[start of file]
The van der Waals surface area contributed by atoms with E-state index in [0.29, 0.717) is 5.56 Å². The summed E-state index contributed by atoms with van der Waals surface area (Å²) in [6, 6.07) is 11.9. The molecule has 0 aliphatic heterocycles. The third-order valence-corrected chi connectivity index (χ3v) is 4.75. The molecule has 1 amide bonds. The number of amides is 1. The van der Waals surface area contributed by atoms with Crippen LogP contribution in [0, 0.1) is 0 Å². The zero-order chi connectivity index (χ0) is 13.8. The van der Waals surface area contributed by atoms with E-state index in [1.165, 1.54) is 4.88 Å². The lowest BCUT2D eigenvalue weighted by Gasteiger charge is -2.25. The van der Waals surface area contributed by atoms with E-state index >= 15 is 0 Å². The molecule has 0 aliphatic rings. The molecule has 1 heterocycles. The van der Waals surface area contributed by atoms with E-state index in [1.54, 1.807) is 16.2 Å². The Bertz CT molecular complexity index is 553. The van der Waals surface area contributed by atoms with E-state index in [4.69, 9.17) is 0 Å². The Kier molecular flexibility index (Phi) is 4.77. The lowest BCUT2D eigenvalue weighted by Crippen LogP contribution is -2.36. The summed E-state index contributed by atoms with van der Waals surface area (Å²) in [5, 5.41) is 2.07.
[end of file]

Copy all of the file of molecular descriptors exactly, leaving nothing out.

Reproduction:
The van der Waals surface area contributed by atoms with E-state index in [0.29, 0.717) is 5.56 Å². The summed E-state index contributed by atoms with van der Waals surface area (Å²) in [6, 6.07) is 11.9. The molecule has 0 aliphatic heterocycles. The third-order valence-corrected chi connectivity index (χ3v) is 4.75. The molecule has 1 amide bonds. The number of amides is 1. The van der Waals surface area contributed by atoms with Crippen LogP contribution in [0, 0.1) is 0 Å². The zero-order chi connectivity index (χ0) is 13.8. The van der Waals surface area contributed by atoms with E-state index in [1.165, 1.54) is 4.88 Å². The lowest BCUT2D eigenvalue weighted by Gasteiger charge is -2.25. The van der Waals surface area contributed by atoms with E-state index >= 15 is 0 Å². The molecule has 0 aliphatic rings. The molecule has 1 heterocycles. The van der Waals surface area contributed by atoms with E-state index in [1.54, 1.807) is 16.2 Å². The Bertz CT molecular complexity index is 553. The van der Waals surface area contributed by atoms with E-state index in [4.69, 9.17) is 0 Å². The Kier molecular flexibility index (Phi) is 4.77. The lowest BCUT2D eigenvalue weighted by Crippen LogP contribution is -2.36. The summed E-state index contributed by atoms with van der Waals surface area (Å²) in [5, 5.41) is 2.07.